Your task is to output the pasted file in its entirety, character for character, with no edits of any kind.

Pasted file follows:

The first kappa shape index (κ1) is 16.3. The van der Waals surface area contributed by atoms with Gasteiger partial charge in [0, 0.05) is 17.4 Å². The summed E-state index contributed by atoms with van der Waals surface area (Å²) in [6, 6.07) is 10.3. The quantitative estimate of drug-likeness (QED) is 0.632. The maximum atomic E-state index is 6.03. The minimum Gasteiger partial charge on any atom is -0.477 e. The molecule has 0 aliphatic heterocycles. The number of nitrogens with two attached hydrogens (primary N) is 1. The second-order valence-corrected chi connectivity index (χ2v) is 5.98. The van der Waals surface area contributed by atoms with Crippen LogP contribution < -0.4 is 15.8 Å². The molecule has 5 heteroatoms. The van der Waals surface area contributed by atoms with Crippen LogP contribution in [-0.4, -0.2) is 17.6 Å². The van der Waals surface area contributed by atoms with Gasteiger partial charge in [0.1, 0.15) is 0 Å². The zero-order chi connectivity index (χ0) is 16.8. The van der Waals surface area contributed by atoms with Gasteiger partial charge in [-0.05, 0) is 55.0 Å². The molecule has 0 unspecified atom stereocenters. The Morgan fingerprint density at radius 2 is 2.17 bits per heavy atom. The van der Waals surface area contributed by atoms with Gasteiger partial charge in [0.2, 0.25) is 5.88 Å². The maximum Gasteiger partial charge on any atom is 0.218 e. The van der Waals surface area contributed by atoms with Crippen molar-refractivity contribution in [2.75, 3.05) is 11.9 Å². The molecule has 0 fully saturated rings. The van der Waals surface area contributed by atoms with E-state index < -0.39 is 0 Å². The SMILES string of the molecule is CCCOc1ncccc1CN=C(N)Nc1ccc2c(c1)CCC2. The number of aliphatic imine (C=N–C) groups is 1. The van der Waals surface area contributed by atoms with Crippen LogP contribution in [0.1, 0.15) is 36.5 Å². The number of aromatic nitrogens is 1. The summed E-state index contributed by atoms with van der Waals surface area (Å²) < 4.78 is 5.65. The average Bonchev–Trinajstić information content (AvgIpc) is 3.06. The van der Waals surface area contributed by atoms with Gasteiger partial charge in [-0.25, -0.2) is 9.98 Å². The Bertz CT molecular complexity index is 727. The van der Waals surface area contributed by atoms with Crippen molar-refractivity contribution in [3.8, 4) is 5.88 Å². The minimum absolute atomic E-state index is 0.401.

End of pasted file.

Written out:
The first kappa shape index (κ1) is 16.3. The van der Waals surface area contributed by atoms with Gasteiger partial charge in [0, 0.05) is 17.4 Å². The summed E-state index contributed by atoms with van der Waals surface area (Å²) in [6, 6.07) is 10.3. The quantitative estimate of drug-likeness (QED) is 0.632. The maximum atomic E-state index is 6.03. The minimum Gasteiger partial charge on any atom is -0.477 e. The molecule has 0 aliphatic heterocycles. The number of nitrogens with two attached hydrogens (primary N) is 1. The second-order valence-corrected chi connectivity index (χ2v) is 5.98. The van der Waals surface area contributed by atoms with Crippen LogP contribution < -0.4 is 15.8 Å². The molecule has 5 heteroatoms. The van der Waals surface area contributed by atoms with Crippen LogP contribution in [-0.4, -0.2) is 17.6 Å². The van der Waals surface area contributed by atoms with Gasteiger partial charge in [0.1, 0.15) is 0 Å². The zero-order chi connectivity index (χ0) is 16.8. The van der Waals surface area contributed by atoms with Gasteiger partial charge in [-0.05, 0) is 55.0 Å². The molecule has 0 unspecified atom stereocenters. The Morgan fingerprint density at radius 2 is 2.17 bits per heavy atom. The van der Waals surface area contributed by atoms with Gasteiger partial charge in [0.2, 0.25) is 5.88 Å². The maximum Gasteiger partial charge on any atom is 0.218 e. The van der Waals surface area contributed by atoms with Crippen molar-refractivity contribution in [2.75, 3.05) is 11.9 Å². The molecule has 0 fully saturated rings. The van der Waals surface area contributed by atoms with E-state index < -0.39 is 0 Å². The SMILES string of the molecule is CCCOc1ncccc1CN=C(N)Nc1ccc2c(c1)CCC2. The number of aliphatic imine (C=N–C) groups is 1. The van der Waals surface area contributed by atoms with Crippen LogP contribution in [0.1, 0.15) is 36.5 Å². The number of aromatic nitrogens is 1. The summed E-state index contributed by atoms with van der Waals surface area (Å²) < 4.78 is 5.65. The average Bonchev–Trinajstić information content (AvgIpc) is 3.06. The van der Waals surface area contributed by atoms with Gasteiger partial charge in [-0.25, -0.2) is 9.98 Å². The Bertz CT molecular complexity index is 727. The van der Waals surface area contributed by atoms with Crippen molar-refractivity contribution in [3.8, 4) is 5.88 Å². The minimum absolute atomic E-state index is 0.401.